Cover is for losers
Rise of the Triad is an incredibly difficult game to review. It’s an incredibly faithful reboot of the 1990s game of the same name, so any complaints about the lack of modern niceties can be met with ‘well that wouldn’t be faithful’. It looks rough around the edges and severely lacks optimisation, but it was made as a labour of love by a tiny team. It’s pretty difficult in quite an irritating way, but that’s old school.
A first person shooter, Rise of the Triad follows a group of special agents as they infiltrate the island headquarters of the Triad, a terrorist organisation and all round nasty group of people. Originally created as a sequel to Wolfenstein, even though the Triad are ostensibly a cult, many of the members wear World War One German army uniforms. It’s hard to work out when the game is meant to be set as throughout the game you use a combination of WWI weapons, see videos of Kim Jong Il and a computer screen with Windows 3.1 running on it. At the start of the game you get to choose between five different characters, each with different attributes such as the ability to run or jump quicker, or possibly take more damage.
Gameplay involves running through levels and blowing everything you see to bits. By the end of the first level (fairly early on if you find a secret room) you get a rocket launcher which can easily take out a group of five or so enemies in a single shot, then you get a sense of what kind of game this is. Ammo for bullet-weapons is unlimited, rockets are plentiful and later on in the game you even find more powerful or at least weirder magical weapons. Enemies can do a fair amount of damage to you and once you start coming across rocket launcher wielding foes you can easily be taken out in a shot or two. The first boss is particularly brutal, with an attack that basically makes the entire room fill with fire and bombs; this isn’t an easy game. There’s no regenerative health either, you rely on an array of foodstuffs to heal you up, with the nice touch that if you fire a rocket at some food it ‘cooks’ it, giving you more health.
Level design is similarly old-school, meaning there’s coloured keys to find and endless corridors that you could get lost in. Each room is a little arena by itself and usually you have to kill all the enemies to progress. Occasionally there’ll be a nonsensical ‘trap room’ where you have to do some platforming or timed dashes through rotating spikes to get through, but the vast majority of the game is just strafing and shooting. The shooting itself isn’t very interesting. All of the weapons are dull to use, with the possible exception of the Flame Wall gun that fires a moving flame wall forwards, encouraging you to group enemies up for maximum damage. The pistols feel anaemic, the machine gun somehow does more damage per second than the rocket launcher does and enemies lack any AI except for the ability to dive from side to side making the abundance of rocket-based weapons more irritating than fun to use. Of course there are lots of throwbacks to days gone by, with the ability to rocket jump and a plethora of secrets to be found, and there are some genuinely fun little secrets to discover as you make your way through the levels, getting 100% is never easy.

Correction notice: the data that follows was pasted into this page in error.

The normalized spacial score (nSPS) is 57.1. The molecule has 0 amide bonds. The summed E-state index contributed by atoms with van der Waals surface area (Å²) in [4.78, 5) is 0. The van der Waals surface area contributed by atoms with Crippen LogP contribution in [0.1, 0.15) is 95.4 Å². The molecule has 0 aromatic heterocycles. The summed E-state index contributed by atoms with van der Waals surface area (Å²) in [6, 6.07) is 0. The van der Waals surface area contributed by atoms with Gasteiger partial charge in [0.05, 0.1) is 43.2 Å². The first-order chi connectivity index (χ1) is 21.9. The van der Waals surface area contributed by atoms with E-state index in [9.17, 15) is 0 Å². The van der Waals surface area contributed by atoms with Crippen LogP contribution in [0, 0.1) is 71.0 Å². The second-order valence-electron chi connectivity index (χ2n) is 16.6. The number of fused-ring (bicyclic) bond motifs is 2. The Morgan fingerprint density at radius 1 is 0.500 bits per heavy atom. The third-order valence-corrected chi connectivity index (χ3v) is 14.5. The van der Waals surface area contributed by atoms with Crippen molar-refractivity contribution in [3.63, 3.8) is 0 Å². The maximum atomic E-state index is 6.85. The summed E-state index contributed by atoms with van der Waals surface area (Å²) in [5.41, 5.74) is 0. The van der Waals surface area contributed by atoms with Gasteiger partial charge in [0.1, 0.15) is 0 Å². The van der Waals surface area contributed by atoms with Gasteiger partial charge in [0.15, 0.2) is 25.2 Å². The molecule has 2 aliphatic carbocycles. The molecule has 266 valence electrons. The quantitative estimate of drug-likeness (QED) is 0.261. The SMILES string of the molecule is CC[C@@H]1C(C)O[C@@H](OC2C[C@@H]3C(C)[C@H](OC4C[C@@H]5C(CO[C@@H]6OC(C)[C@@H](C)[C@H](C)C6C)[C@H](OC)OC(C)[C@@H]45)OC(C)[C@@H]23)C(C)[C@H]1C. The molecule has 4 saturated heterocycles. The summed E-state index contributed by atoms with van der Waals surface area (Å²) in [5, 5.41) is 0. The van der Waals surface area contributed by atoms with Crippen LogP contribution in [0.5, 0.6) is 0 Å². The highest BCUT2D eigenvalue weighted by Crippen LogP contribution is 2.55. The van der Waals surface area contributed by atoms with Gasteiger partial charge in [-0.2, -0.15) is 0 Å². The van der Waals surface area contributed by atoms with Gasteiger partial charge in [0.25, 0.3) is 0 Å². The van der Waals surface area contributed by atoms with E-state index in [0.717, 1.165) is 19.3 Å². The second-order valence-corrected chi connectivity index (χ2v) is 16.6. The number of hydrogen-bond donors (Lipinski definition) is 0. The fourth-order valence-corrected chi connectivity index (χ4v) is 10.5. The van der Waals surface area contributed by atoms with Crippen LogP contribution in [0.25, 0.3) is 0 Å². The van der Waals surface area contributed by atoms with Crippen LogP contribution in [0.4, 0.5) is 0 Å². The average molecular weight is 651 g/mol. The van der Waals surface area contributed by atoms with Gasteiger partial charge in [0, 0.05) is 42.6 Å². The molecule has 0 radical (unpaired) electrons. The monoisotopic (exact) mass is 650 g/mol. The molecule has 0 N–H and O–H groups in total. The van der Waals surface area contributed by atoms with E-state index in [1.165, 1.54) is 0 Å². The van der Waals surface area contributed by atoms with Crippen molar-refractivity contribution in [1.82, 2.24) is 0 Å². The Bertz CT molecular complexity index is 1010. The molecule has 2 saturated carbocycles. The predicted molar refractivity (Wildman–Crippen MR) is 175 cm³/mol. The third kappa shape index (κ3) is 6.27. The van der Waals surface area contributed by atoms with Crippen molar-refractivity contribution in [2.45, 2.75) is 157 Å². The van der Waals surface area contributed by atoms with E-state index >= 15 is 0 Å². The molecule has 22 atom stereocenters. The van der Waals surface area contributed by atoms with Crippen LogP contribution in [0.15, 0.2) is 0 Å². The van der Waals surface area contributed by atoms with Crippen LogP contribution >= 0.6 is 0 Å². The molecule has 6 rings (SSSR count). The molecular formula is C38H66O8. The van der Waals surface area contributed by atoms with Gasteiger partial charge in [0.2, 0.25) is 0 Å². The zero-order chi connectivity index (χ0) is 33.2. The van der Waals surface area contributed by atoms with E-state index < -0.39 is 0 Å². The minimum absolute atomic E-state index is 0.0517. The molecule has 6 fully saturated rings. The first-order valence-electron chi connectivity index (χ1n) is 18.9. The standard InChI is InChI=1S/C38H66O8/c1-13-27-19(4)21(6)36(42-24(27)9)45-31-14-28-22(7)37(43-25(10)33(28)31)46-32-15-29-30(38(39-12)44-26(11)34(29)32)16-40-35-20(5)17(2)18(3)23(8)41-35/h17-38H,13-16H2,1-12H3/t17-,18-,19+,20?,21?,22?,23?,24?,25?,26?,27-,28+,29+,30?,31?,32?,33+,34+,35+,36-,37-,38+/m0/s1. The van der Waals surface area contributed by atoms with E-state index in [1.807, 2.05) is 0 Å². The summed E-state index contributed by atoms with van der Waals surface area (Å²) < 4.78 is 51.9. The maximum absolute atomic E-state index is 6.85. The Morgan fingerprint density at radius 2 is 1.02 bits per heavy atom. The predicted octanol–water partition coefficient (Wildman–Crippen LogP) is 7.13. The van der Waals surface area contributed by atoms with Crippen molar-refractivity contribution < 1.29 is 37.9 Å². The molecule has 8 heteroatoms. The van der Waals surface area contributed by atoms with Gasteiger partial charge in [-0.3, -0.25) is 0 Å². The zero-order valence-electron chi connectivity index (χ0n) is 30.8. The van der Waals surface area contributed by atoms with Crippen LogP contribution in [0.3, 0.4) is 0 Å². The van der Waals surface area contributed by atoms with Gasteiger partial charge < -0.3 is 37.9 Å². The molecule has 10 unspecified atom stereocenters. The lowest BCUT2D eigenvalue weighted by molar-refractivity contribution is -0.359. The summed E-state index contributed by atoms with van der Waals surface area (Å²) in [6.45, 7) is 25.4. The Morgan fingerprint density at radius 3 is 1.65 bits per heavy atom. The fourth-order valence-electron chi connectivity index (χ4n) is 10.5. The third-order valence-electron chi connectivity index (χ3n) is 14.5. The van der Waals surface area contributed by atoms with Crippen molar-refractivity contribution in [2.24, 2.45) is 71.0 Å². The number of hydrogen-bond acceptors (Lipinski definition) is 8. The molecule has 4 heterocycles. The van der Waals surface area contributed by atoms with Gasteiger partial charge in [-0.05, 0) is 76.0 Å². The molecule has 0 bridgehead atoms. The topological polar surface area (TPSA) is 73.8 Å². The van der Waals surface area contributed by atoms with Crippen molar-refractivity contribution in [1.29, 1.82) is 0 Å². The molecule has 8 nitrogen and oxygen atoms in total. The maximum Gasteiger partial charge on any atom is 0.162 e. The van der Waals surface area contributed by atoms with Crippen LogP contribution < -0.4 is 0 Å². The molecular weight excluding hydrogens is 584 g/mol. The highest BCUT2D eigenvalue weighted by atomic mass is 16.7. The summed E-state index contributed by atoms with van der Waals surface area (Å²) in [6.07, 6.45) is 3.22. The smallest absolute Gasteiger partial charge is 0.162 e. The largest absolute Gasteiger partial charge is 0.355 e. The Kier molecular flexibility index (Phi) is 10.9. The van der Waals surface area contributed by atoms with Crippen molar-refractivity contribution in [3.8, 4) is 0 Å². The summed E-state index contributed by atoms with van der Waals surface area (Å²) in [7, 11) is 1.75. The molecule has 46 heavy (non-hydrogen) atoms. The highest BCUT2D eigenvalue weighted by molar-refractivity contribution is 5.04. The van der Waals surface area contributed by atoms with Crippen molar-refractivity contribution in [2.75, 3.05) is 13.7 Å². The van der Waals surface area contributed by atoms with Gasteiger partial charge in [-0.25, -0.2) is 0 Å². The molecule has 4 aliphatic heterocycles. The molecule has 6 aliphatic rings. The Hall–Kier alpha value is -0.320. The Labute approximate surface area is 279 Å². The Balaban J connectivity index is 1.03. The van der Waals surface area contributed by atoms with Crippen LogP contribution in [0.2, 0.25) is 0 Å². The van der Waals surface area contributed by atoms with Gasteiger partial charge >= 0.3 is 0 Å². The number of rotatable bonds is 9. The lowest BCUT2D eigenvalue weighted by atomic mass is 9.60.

The single player is split into four episodes, with about two hours of gameplay in each episode and then a boss at the end. Each episode has its own visual style, but you quickly realise each time you finish one you’re off to do the same thing with more and tougher enemies.
Graphically the game is a mess, with the Unreal Engine 3 being used in its most basic capacity, robbing the game of any kind of unique aesthetic, and instead presenting you with identikit corridors and buildings over and over again. Many of the objects in the game like vehicles look like they belong in a game from over ten years ago, and yet even on our rig with an i5, 8GB Ram and a 7870 we had to turn everything down to medium to get it to run at 1080p60. That’s not to say the game looks a lot better on high, it doesn’t, but it’ll consume system resources showing a distinct lack of optimisation. There’s nothing fancy going on with shaders or reflections that could cause such a drop, with the possible exception of the heat-seeking rocket launcher’s secondary ability that fires up a frame-rate murdering picture-in-picture display. It does nothing for gameplay but it does cut your FPS in half.
Multiplayer offers up all the usual modes, and at the time of review nearly every server was empty. I’m sure on release this will change, and fun could be had with the extreme speed and crazy physics. The maps are simple enough, with clear multiple paths from one side to the other and a number of irritating traps that are sure to catch you unaware.
While all of this may seem very negative, again this is a reboot of a cult classic (pun intended) and it has stayed very faithful to its roots. A lot more polish would have been welcomed, particularly graphically and in terms of AI, but this is a small team and they’re not asking much for the game. For $14.99 you get the game, a bunch of free DLC that they are working on including new multiplayer modes, full modding access, a DRM free copy of the game, leaderboards, the ability to play over LAN without needing to be connected to the internet, and a whole lot of nostalgia. It’s not a perfect reboot, and by many people’s modern standards it’s not even a very good game, but if you remember the original fondly, this is the way to play it, as you remember it rather than how it actually was. $15 isn’t a lot to ask and you’re getting quite a lot for the money, so surely that has to count for something?